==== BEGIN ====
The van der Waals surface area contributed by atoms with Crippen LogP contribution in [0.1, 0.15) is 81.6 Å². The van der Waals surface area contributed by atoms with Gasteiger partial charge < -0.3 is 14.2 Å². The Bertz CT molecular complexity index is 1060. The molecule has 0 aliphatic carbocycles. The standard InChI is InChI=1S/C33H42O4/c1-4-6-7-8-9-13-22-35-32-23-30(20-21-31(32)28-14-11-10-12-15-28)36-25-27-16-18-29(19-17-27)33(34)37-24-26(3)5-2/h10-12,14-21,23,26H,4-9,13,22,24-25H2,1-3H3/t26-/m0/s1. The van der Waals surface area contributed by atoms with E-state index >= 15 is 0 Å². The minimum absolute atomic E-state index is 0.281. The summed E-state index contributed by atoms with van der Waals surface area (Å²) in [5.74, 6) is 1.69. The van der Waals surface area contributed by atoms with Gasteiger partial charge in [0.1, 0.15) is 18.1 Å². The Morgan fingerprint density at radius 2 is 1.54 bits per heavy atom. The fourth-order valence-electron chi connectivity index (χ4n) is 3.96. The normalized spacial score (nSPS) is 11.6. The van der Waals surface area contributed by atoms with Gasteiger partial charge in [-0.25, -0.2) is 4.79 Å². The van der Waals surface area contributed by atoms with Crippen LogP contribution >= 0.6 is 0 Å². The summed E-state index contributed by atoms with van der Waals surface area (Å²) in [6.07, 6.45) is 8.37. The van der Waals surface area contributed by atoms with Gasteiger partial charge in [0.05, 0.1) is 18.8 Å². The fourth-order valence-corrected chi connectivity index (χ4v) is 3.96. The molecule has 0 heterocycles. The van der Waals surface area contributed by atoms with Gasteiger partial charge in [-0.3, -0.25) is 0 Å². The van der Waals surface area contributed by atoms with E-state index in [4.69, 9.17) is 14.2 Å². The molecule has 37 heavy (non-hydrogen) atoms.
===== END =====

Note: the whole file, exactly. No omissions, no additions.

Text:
The van der Waals surface area contributed by atoms with Crippen LogP contribution in [0.1, 0.15) is 81.6 Å². The van der Waals surface area contributed by atoms with Gasteiger partial charge < -0.3 is 14.2 Å². The Bertz CT molecular complexity index is 1060. The molecule has 0 aliphatic carbocycles. The standard InChI is InChI=1S/C33H42O4/c1-4-6-7-8-9-13-22-35-32-23-30(20-21-31(32)28-14-11-10-12-15-28)36-25-27-16-18-29(19-17-27)33(34)37-24-26(3)5-2/h10-12,14-21,23,26H,4-9,13,22,24-25H2,1-3H3/t26-/m0/s1. The van der Waals surface area contributed by atoms with E-state index >= 15 is 0 Å². The minimum absolute atomic E-state index is 0.281. The summed E-state index contributed by atoms with van der Waals surface area (Å²) in [5.74, 6) is 1.69. The van der Waals surface area contributed by atoms with Gasteiger partial charge in [0.1, 0.15) is 18.1 Å². The Morgan fingerprint density at radius 2 is 1.54 bits per heavy atom. The fourth-order valence-electron chi connectivity index (χ4n) is 3.96. The normalized spacial score (nSPS) is 11.6. The van der Waals surface area contributed by atoms with Gasteiger partial charge in [-0.25, -0.2) is 4.79 Å². The van der Waals surface area contributed by atoms with Crippen LogP contribution >= 0.6 is 0 Å². The summed E-state index contributed by atoms with van der Waals surface area (Å²) in [6.07, 6.45) is 8.37. The van der Waals surface area contributed by atoms with Gasteiger partial charge in [0.05, 0.1) is 18.8 Å². The fourth-order valence-corrected chi connectivity index (χ4v) is 3.96. The molecule has 0 heterocycles. The van der Waals surface area contributed by atoms with Gasteiger partial charge in [-0.3, -0.25) is 0 Å². The van der Waals surface area contributed by atoms with E-state index in [4.69, 9.17) is 14.2 Å². The molecule has 37 heavy (non-hydrogen) atoms.